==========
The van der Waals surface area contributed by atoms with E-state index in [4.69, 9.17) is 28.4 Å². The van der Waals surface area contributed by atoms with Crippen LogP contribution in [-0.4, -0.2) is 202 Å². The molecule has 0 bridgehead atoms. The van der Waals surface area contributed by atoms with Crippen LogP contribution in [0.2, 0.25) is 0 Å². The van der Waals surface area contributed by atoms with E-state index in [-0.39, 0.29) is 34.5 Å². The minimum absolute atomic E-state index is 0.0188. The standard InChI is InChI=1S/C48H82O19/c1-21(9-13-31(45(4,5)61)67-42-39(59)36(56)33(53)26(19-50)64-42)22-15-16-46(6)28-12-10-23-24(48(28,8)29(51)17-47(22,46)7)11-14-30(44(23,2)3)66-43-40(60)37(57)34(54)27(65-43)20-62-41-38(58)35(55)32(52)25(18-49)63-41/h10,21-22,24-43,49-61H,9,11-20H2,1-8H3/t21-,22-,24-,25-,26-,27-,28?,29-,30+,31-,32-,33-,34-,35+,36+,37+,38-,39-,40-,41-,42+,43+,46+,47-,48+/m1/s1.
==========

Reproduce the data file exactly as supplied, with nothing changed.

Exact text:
The van der Waals surface area contributed by atoms with E-state index in [4.69, 9.17) is 28.4 Å². The van der Waals surface area contributed by atoms with Crippen LogP contribution in [-0.4, -0.2) is 202 Å². The molecule has 0 bridgehead atoms. The van der Waals surface area contributed by atoms with Crippen LogP contribution in [0.2, 0.25) is 0 Å². The van der Waals surface area contributed by atoms with E-state index in [-0.39, 0.29) is 34.5 Å². The minimum absolute atomic E-state index is 0.0188. The standard InChI is InChI=1S/C48H82O19/c1-21(9-13-31(45(4,5)61)67-42-39(59)36(56)33(53)26(19-50)64-42)22-15-16-46(6)28-12-10-23-24(48(28,8)29(51)17-47(22,46)7)11-14-30(44(23,2)3)66-43-40(60)37(57)34(54)27(65-43)20-62-41-38(58)35(55)32(52)25(18-49)63-41/h10,21-22,24-43,49-61H,9,11-20H2,1-8H3/t21-,22-,24-,25-,26-,27-,28?,29-,30+,31-,32-,33-,34-,35+,36+,37+,38-,39-,40-,41-,42+,43+,46+,47-,48+/m1/s1.